What’s your biggest challenge right now? 

The biggest challenge is finding really good employees that want to work. Over the holidays, we were so desperate for people. We have such a really great, amazing group of people right now, and I do have to add that I think this is the best team I’ve ever had in the whole 25 years I’ve been doing this. That is an awesome feeling. But it’s just the challenge of really finding young people that are interested in really working with manufacturing, because really that’s what we are. We’re manufacturing whoopie pies. It’s all very fast-paced and it’s very difficult to find young people that want to work. I don’t know if it’s because they’re leaving the state or they have other interests. That’s a challenge.

And the other challenge is minimum wage. It just keeps going up. And it’s a challenge because minimum wage was never meant to be a living wage. It’s difficult when you hire a very young person that has no work experience at all, and they’re earning the same wage as somebody that has been working for many years that has obviously a lot of knowledge and experience. I don’t know of any business owners that don’t want to take care of their employees. That is my No. 1 priority, because I feel like you don’t even have a business unless you have good people. And you’ve got to take care of your good people. But it is very, very difficult when the state continuously gets involved and is continuously raising the minimum wage. I feel there should be a separate wage for students and maybe that’s falling into place. I’m not sure. It’s very difficult to keep up when everything keeps changing so quickly.

I hate to say it, but it’s actually — it’s the work ethic. I just don’t want anybody to be mad at me for saying that, but it’s very difficult. We have a shop in Boothbay Harbor and we had it there for three years and it’s been nothing but a nightmare. And it is the cutest shop that we have. I mean we love it, but it’s seasonal and that’s why it’s so difficult. It’s harder to run a seasonal business than it is to run an all-year-round business.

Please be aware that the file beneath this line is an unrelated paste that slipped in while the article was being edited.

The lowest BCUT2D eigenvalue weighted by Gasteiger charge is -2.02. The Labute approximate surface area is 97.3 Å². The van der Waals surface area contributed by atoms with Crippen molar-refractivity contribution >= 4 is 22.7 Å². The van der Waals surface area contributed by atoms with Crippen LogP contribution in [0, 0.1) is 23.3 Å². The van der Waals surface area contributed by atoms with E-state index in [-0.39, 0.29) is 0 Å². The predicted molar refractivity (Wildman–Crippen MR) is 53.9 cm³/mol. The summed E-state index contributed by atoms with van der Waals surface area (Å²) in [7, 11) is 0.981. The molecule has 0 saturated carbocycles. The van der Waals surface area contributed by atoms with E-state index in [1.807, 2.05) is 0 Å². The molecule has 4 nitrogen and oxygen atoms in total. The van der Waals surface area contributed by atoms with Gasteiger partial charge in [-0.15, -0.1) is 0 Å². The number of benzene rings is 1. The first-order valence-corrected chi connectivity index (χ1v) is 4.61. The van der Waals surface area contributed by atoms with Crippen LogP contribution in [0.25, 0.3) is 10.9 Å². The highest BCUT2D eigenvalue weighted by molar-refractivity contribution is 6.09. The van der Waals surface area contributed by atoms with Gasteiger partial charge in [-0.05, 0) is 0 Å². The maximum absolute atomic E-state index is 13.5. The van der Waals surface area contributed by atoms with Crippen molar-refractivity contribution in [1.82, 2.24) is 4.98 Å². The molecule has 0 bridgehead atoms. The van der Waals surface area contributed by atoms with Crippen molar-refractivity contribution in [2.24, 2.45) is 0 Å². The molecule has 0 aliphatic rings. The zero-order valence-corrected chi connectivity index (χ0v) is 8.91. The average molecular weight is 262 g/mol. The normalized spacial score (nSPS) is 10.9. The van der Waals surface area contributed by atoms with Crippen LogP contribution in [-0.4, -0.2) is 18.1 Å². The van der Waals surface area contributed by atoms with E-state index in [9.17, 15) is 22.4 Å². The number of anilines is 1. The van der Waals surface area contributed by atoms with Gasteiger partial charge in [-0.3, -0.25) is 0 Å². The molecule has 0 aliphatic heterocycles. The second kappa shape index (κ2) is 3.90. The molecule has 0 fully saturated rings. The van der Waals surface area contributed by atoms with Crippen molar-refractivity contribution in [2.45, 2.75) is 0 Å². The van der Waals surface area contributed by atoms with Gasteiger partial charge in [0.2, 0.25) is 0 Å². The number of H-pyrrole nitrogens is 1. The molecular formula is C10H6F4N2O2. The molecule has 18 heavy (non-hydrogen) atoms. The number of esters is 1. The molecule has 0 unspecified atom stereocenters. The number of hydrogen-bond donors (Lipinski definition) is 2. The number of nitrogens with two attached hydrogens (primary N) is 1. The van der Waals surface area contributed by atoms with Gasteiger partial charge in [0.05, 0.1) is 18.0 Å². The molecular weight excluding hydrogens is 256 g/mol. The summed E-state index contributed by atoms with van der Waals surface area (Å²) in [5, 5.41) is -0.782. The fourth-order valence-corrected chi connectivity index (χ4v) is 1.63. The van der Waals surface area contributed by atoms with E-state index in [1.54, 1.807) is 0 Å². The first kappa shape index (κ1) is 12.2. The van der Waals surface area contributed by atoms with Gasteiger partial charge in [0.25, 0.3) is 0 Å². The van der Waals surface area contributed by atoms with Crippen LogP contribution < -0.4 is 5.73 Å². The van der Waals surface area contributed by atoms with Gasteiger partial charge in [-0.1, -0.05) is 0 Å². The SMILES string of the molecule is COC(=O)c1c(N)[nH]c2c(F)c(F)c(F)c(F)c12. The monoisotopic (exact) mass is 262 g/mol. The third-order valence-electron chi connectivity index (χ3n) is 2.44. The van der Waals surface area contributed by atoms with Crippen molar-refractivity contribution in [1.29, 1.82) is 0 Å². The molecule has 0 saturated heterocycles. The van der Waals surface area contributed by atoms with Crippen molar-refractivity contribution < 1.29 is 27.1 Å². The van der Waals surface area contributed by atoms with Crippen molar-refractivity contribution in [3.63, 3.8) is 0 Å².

Our other shops in Freeport and Farmingdale do amazing because they are open all year round. So we know the spikes. We know when business gets a little bit slow. We know when business is like really booming. And with Boothbay Harbor, it was so difficult to find people that wanted to work. And then when we would find a good group of people, it turned out that they really just didn’t want to work. Nobody was there and really supervising them. So we’d have a manager, and I think it’s just because it’s seasonal they just — I don’t know if they just don’t take it seriously. As a business owner it was more of a nightmare. So we’re actually going to be closing that shop down. Because our other locations are doing so well, we’d rather have a business open all year round and deal with the flow time rather than scrambling trying to find good people to work for four or five months out of the year.

 

Who influenced you the most in business? 

That is a little bit of a hard question, because I had no business experience whatsoever. I worked at Bath Iron Works three years, and then I was a stay-at-home mom. I wanted to try to figure out a way to stay home with the kids, but I still had to earn money. So I always baked, and I loved baking, and the whoopie pies was the one thing that I always loved baking. My brother had said right out of the blue, “Well, why don’t you sell your whoopie pies?” And I’m like: Well that’s really weird because nobody’s doing it (at the time). It was over 25 years ago. I’m like, well, nobody sells whoopie pies. I mean you saw them in the mom-and-pop stores a little bit here and there, but I had nothing to lose.

I was completely clueless. I had no idea what I was doing, so I did everything kind of backward. I would call up stores and say, “Hey, I’m going to make whoopie pies.” I didn’t even have a license to do it yet. So they were like, “Oh, that’s nice. You know, when you’re all set up, give us a call.”

I would have to say probably the biggest influence I had came actually after I was making the whoopie pies. I don’t remember the lady’s name, but she owned a muffin bakery and it was called Woodbine Cottage (in Brownfield). And I was so impressed with her because she made muffins, and she had a really good distribution all throughout Maine and into New York. I was lucky enough to tour her bakery. I was so impressed, and I thought, “Oh wow, if only someday I could make as many whoopie pies as she is muffins.” I really, really wanted to also make muffins, but I never wanted to step on her toes. The day I found out she sold her business, I was like I’m all about making muffins now. So we also added a muffin line. 

I wanted so badly to get into Pine State, and I’d knock on their doors. I was just a little person baking out of the house, so they never would have anything to do with me.